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INTERCEPT PROCEDURES TEXTBOOK
Controller/Fighter Teamwork
It is crucial for the success of the mission to develop a strong working relationship between
the intercept controllers and the fighter aircrew. Many intercept problems can be attributed to a
breakdown in the radar picture, the loss of effective communications, and eroded teamwork
between the aircrew and the controllers. When these problems develop, they can, at the least,
result in bad setups and missed intercepts. At worst, these problems can cause the fighter to be
killed by an unseen or untargeted enemy aircraft, friendly assets to be destroyed by enemies who
slip through our fighter screens or "blue-on-blue" engagements.
Intercept controllers can direct the fighter to target certain high threat bogeys, and have
access to information from higher command authority. Proper exchange of this type of
information will allow rapid and correct decisions to be made in the air. Bear in mind that, while
the fighter aircrew are honing their tactical skills, the controllers are improving theirs also.
Professional briefs and debriefs between the fighter and the controller will improve team
effectiveness and emphasize the information the fighter needs to stay alive in the combat arena.
At certain times, working area constraints may present specific challenges. Area limitations
may require less than ideal setups and, at times, may require early termination of the intercept as
the fighter closes into firing range. Remember, if under positive control, the aircraft must remain
within the area or risk a flight violation. This may be particularly applicable when working in a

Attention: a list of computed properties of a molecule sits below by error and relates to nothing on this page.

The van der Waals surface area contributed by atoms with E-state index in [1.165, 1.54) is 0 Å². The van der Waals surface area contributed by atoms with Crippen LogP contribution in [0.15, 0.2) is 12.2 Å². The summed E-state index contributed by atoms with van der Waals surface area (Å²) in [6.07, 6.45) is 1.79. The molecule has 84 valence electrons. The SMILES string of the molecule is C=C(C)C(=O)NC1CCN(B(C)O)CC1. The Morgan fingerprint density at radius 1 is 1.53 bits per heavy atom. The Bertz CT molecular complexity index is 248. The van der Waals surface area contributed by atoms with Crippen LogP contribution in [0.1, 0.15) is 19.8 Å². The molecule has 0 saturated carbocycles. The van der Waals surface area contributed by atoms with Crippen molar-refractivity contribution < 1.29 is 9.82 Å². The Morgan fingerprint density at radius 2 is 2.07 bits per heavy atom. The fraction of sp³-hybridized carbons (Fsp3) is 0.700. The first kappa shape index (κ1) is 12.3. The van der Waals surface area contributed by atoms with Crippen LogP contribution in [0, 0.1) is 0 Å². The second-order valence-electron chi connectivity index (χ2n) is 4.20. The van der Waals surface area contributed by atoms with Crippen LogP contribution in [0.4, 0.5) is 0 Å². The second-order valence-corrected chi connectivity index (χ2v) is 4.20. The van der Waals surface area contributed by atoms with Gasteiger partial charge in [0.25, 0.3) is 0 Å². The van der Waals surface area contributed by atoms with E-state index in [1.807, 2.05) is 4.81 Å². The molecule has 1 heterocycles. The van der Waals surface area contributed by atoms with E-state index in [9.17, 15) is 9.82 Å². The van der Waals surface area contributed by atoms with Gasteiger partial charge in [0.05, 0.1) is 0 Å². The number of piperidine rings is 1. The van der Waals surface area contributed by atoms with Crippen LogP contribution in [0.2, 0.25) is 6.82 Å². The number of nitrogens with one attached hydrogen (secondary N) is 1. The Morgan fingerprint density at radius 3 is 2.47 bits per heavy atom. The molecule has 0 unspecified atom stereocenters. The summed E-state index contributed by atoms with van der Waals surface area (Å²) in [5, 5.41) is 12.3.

foreign defense zone. There are many countries that thrive on trying to embarrass the United
States by catching our aircraft with a boundary violation.
Conclusion
It is very important that the fighter have some knowledge of the capabilities and limitations
of the air intercept controller in order to develop a closer working relationship. Aircrew should
take the opportunity to get to know the air controllers to develop better teamwork in the air.
Often, a fighter squadron's reputation and effectiveness can be traced to their rapport with the
intercept controllers. This close working relationship will result in more successful intercepts in
combat.
Fortunately, at VT-86, your "Gritrock" controllers are almost always experienced fleet Navy
OSs. They are usually familiar with your capabilities and can anticipate any difficulties you
might have. You may not be as fortunate in an operational squadron. Control from an AWACS
or a Navy Aegis-class cruiser, with its more advanced radar systems, will be significantly better
than that of older platforms still in use.
Your training here and at the Fleet Replacement Squadron (FRS) or Formal Training Unit
(FTU) will give you the necessary tools to perform flawlessly in the complicated arena of air
superiority.
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